Your body always seeks balance. In the Chinese tradition the main elements of this balance are called Yin and Yang. Everything you eat affects your Yin/Yang balance. Eating foods from the extreme ends of the spectrum causes cravings for their opposite. Eating foods from the middle of the spectrum supports a steady balance.
Salty foods, meat and cheese are on the far Yang end of the spectrum. Sugar, coffee and alcohol are extremely Yin. Many people struggle to maintain balance while flip-flopping between the two ends of the spectrum.
Whole grains, vegetables, fruits, nuts and beans all fall in the middle of the spectrum. A steady diet of foods from these categories will support your body’s Yin/Yang Balance and free you from your cravings.
• Balance Protein and Carbs
Protein and carbohydrate metabolism regulate one another and its important to keep them in good balance. When you eat concentrated proteins (like meat and cheese) in excess, you’ll naturally crave excessive quantities of concentrated sweets.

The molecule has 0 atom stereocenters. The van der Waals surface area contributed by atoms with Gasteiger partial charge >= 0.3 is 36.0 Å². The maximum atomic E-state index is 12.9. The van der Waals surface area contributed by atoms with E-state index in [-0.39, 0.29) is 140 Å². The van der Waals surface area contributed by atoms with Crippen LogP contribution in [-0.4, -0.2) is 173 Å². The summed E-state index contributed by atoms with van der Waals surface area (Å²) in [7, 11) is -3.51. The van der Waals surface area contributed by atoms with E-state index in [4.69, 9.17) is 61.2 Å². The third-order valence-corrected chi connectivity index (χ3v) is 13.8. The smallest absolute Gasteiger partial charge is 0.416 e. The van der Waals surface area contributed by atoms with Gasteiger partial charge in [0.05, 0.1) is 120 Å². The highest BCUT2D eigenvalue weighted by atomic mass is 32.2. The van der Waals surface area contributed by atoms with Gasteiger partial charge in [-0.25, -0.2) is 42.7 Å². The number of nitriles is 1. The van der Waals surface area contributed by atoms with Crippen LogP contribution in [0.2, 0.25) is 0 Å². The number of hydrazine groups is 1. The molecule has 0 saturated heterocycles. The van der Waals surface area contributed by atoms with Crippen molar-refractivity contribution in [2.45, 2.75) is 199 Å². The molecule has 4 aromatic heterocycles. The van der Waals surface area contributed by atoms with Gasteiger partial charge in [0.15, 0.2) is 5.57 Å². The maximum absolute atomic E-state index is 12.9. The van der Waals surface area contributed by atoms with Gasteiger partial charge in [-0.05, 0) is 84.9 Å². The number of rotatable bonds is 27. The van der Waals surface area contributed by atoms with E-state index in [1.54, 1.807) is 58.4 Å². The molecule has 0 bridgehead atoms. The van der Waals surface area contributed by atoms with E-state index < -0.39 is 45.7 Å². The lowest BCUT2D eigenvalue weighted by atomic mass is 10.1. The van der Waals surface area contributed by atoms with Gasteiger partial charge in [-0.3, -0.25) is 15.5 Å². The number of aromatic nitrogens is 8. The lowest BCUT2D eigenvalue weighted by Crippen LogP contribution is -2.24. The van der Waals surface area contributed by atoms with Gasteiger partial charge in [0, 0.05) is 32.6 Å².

On the other hand, if you don’t get enough protein you may also find yourself with sugar cravings.(2)
The first issue is the result of the main stream diet and the second issue commonly occurs in vegetarian diets that rely on processed, rather than whole, foods. Whole grains and beans have a balanced amount of protein and carbohydrates. Again, eating a whole foods plant based diet with only modest amounts of animals products (if any) is a great tool for avoiding sugar cravings.
• Take Micro-algae Supplements
Micro-algae are an excellent source of easily digested protein for quickly regulating sugar metabolism. Spirulina, chlorella and wild blue-green are highly effective in reducing sweet cravings. (2)
• Drink Lots of Water